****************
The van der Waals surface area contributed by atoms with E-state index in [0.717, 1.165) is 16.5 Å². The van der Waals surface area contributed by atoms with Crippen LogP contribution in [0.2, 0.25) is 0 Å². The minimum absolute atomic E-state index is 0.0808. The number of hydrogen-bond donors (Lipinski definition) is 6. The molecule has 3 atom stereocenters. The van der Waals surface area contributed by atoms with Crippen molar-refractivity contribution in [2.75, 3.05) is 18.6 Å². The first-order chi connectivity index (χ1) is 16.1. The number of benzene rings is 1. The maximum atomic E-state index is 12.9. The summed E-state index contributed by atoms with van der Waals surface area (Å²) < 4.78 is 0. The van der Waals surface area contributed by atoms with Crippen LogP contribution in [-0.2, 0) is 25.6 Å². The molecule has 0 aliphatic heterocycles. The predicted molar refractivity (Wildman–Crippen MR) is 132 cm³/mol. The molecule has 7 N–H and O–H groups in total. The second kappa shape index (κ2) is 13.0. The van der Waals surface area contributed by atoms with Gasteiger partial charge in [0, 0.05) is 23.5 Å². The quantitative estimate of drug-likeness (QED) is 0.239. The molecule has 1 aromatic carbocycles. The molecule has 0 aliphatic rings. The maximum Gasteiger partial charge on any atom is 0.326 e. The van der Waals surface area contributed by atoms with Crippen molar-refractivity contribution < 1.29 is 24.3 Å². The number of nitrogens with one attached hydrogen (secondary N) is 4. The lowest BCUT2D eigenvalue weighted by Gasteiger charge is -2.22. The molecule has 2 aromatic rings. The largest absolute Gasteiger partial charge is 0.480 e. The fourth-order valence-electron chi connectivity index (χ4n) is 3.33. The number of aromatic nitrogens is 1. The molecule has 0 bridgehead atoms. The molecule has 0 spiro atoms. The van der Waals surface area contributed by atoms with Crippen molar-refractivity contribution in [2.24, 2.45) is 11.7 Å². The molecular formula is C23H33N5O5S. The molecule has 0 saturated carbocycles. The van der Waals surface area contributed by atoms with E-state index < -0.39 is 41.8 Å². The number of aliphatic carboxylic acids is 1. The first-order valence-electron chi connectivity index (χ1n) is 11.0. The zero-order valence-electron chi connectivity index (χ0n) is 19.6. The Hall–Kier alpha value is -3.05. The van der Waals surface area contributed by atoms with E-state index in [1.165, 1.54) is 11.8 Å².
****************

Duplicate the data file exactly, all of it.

The van der Waals surface area contributed by atoms with E-state index in [0.717, 1.165) is 16.5 Å². The van der Waals surface area contributed by atoms with Crippen LogP contribution in [0.2, 0.25) is 0 Å². The minimum absolute atomic E-state index is 0.0808. The number of hydrogen-bond donors (Lipinski definition) is 6. The molecule has 3 atom stereocenters. The van der Waals surface area contributed by atoms with Crippen molar-refractivity contribution in [2.75, 3.05) is 18.6 Å². The first-order chi connectivity index (χ1) is 16.1. The number of benzene rings is 1. The maximum atomic E-state index is 12.9. The summed E-state index contributed by atoms with van der Waals surface area (Å²) < 4.78 is 0. The van der Waals surface area contributed by atoms with Crippen LogP contribution in [-0.2, 0) is 25.6 Å². The molecule has 0 aliphatic heterocycles. The predicted molar refractivity (Wildman–Crippen MR) is 132 cm³/mol. The molecule has 7 N–H and O–H groups in total. The second kappa shape index (κ2) is 13.0. The van der Waals surface area contributed by atoms with Gasteiger partial charge in [0, 0.05) is 23.5 Å². The quantitative estimate of drug-likeness (QED) is 0.239. The molecule has 1 aromatic carbocycles. The molecule has 0 aliphatic rings. The maximum Gasteiger partial charge on any atom is 0.326 e. The van der Waals surface area contributed by atoms with Crippen molar-refractivity contribution < 1.29 is 24.3 Å². The number of nitrogens with one attached hydrogen (secondary N) is 4. The lowest BCUT2D eigenvalue weighted by Gasteiger charge is -2.22. The molecule has 2 aromatic rings. The largest absolute Gasteiger partial charge is 0.480 e. The fourth-order valence-electron chi connectivity index (χ4n) is 3.33. The number of aromatic nitrogens is 1. The molecule has 0 bridgehead atoms. The molecule has 0 spiro atoms. The van der Waals surface area contributed by atoms with Crippen molar-refractivity contribution in [2.24, 2.45) is 11.7 Å². The molecular formula is C23H33N5O5S. The molecule has 0 saturated carbocycles. The van der Waals surface area contributed by atoms with E-state index < -0.39 is 41.8 Å². The number of aliphatic carboxylic acids is 1. The first-order valence-electron chi connectivity index (χ1n) is 11.0. The zero-order valence-electron chi connectivity index (χ0n) is 19.6. The Hall–Kier alpha value is -3.05. The van der Waals surface area contributed by atoms with E-state index in [1.165, 1.54) is 11.8 Å².